What's next for Ford?
The carmaker's shares have fallen in recent days as some analysts question Ford's growth potential.
By Andrea Tse, TheStreet
The reaction has hardly surprised Ford equity analysts.
"Ford has had a strong run over past year, so it's not surprising that people have locked in profits," Standard & Poor's analyst Efraim Levy says. "The question is, what will you do for me next?" Craig-Hallum Capital analyst Steve Dyer says "it's natural that people would begin to question how much upside is left."
Excluding items, Ford on Tuesday posted first-quarter earnings of 46 cents a share, exceeding the 31-cent average forecast of analysts surveyed by Thomson Reuters.
The next day, Credit Suisse (CS) downgraded Ford to “underperform” from “neutral.”
"We do not think this level of profitability is sustainable," analyst Christopher Ceraso wrote in an investor note. He foresees "profit headwinds on the horizon," citing "rising structural costs, to support global expansion; rising raw material costs; rising incentive costs in the US and Europe; and declining profitability in the finance company."
Some Ford analysts say the automakers' future results may not be as strong because the company has taken on some "very significant product launches,” which can be costly, Edmunds analyst Michelle Krebs says.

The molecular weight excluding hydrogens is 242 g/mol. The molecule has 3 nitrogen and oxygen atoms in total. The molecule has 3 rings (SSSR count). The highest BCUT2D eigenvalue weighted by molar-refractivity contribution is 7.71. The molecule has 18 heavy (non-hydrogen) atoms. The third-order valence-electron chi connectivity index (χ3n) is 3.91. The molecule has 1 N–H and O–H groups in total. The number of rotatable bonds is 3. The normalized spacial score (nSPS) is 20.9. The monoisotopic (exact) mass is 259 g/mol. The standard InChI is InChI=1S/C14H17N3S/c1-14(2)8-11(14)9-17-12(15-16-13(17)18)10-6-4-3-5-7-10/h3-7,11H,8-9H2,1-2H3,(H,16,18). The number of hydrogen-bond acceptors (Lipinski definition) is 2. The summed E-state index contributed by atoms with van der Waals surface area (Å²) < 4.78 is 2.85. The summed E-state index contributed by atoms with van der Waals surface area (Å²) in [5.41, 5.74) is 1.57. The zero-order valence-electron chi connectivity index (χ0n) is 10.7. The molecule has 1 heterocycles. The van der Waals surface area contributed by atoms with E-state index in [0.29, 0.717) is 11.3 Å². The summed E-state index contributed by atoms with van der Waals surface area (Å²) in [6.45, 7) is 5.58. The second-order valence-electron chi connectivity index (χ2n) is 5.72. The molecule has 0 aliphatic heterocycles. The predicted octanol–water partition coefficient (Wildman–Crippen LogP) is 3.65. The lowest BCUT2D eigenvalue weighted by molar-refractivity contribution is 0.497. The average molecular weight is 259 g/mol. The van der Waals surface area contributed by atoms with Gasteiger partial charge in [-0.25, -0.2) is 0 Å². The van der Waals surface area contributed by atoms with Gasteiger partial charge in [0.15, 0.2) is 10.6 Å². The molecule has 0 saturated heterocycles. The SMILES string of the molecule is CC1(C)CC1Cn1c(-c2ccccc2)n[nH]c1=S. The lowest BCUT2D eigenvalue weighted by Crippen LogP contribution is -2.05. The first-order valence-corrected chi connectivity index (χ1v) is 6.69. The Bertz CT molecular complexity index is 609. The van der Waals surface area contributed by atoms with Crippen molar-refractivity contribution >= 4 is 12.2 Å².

Ford is releasing new Focus and Fiesta models, which requires the company to retool factories. Krebs expects the return on investment to be high for these "very promising launches."
"Product launches are expensive, but Ford has been flawless in its recent product launches," she says. "While they've been expensive, they've done them well. For example, Ford has been doing a lot of premarketing for the new Ford Fiesta, and has been taking orders for it for a while already.”
Ford has kept inventory in line with demand. According to Krebs, Ford vehicles took 51 days to sell during the first quarter, compared to as many as 80 days in past quarters.
Krebs says Ford’s potential challenges aren’t insurmountable, but its debt may become a concern.
CNW Marketing Research's Art Spinella is also excited about the new Ford Focus and Fiesta. He says they represent improvements from previous models.
"Based on our six-month after-purchase survey, the recommendations [to friends and family] for those vehicles are so far and away compared to anything that they've had for years,” Spinella says.
Spinella says Ford has succeeded in attracting younger customers, specifically those under 40. The company has lured them through social networks, such as Facebook, and by offering them new technology and promotions.
When promoting its new Ford Taurus, the company touted its Sync voice-controlled entertainment system, for example. This strategy appeals to consumers for which buying cars is not higher on their priority list by tapping into the stuff they really want, Spinella says.
Whether Ford will have enough inventory to accommodate an upswing in demand has been a concern, Edmunds' Krebs said.
S&P's Levy sees more improvement ahead for Ford. The company and industry should benefit from increased sales in the US and globally for several years, he says.
“We believe Ford has learned the lesson to give profits precedence over market share,” Levy says.
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